Two experts have spelled out the challenges landlords will face when evicting tenants once the Government’s plans to reform the private rented sector become law, most likely late next year.
This will include, crucially, Section 21 ‘no fault’ evictions being scrapped.
Landlord Action chiefs Paul Shamplina and Paul Sowerbutts (main picture, LtoR) told a packed webinar that landlords and letting agents removing tenants from properties will have just five tools at their disposal once the Renters Reform Bill becomes law, one of which will be somewhat surprising for some landlords – see below.
Sowerbutts told the webinar that although there will be 33 grounds for evicting a tenant, including 22 mandatory ones, only five will be used by most private sector landlords in practice.
For those unfamiliar with the arcane language of the courts, a ‘mandatory’ ground is where a judge will be compelled to issue a possession warrant as long as the evidence shows the ground or grounds to be valid.
Discretionary grounds are where a judge is given more latitude in deciding whether an eviction take go ahead or not.
The five mandatory grounds will be (please note these are proposals and not yet law):
Grounds 1 and 1a: Selling or moving back into a property.
“You won’t be able to just say you want to sell a property or move in as you can at the moment with Section 21 notices – a landlord will have to provide the court with proof that at least they’ve instructed an agent to sell the property,” said Shamplina.
Sowerbutts added: “On the upside, under Grounds 1 and 1A as they will be known, you won’t have to give ‘prior notice’ of selling the property as you do with Ground 1 now, but on the other hand you won’t be able to evict until the tenancy has run for six months.
“Also, if you sell or move back into the property, you won’t be able to re-let it for three months, although it’s unlikely councils will have the resources to police this aspect of the new legislation – nevertheless there will be a fine of up to £5,000 if you are caught.”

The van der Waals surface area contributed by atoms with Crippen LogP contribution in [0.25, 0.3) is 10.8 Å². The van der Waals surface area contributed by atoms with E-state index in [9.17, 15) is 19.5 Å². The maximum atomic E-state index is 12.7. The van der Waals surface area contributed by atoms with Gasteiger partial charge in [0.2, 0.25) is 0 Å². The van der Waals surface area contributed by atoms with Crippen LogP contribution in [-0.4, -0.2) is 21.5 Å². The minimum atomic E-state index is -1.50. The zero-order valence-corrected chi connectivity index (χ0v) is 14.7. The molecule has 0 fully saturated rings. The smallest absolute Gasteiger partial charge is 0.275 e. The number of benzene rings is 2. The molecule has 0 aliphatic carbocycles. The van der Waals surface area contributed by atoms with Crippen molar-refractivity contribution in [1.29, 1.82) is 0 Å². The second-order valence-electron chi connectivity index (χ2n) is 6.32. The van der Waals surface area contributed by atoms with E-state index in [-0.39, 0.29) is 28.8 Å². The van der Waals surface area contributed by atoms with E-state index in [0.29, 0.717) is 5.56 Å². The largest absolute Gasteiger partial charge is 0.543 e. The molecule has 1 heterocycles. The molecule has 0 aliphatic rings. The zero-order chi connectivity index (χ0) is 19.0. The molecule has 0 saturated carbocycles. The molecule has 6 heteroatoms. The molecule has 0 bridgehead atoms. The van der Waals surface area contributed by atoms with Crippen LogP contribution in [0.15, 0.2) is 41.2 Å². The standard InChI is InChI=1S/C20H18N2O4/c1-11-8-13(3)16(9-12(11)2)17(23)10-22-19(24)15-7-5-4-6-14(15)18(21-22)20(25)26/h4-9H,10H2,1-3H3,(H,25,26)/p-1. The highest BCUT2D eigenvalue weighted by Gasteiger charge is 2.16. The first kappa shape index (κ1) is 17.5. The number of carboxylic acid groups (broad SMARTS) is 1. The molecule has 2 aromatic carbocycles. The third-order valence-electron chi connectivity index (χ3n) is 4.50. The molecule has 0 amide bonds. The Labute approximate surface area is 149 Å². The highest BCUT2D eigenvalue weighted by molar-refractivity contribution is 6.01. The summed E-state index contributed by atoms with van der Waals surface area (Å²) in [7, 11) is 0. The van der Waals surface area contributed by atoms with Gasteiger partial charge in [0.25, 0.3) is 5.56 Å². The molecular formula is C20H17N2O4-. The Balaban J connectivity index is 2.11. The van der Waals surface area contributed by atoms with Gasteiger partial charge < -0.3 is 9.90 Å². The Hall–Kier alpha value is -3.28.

Section 8 - Rent Arrears
“Under the proposals, if a tenant gets into arrears more than three times in three years then a landlord will be able to claim a ‘mandatory ground’ for eviction,” said Shamplina.
Sowerbutts added: “I think this will be reduced to 18 months as the legislation passes through parliament – three years seems a little unfair on tenants who, for example, may have paid their rent consistently but go through a few life-changing events and have temporary financial difficulties”.
Shamplina added: “Remember that one rule that will go forward from Section 21 is that delayed Universal Credit payments will not count as arrears even though, for many landlords, that’s what they are”.
6a – Breach of regulations
Sowerbutts said: “This is a surprising one because it appears that if a landlord doesn’t run a property well and has been served a notice in regard to certain housing offices such as an improvement notices, banning orders or licencing transgressions, then they can evict a tenant.
“And it’s true, they will be able to – but the idea is not to help bad landlords, but to ensure tenants living in badly-run properties can be evicted promptly if their landlord is a rogue operator”.
Ground 14 - Anti-social behaviour
“The big change here is that the evidential base is going from ‘likely to cause nuisance’ to ‘capable of causing nuisance’ which, although it sounds subtle, will mean landlords will have to only gather evidence that a tenant ‘might’ behave badly rather than that they ‘have behaved badly’ during a tenancy”, said Sowerbutts.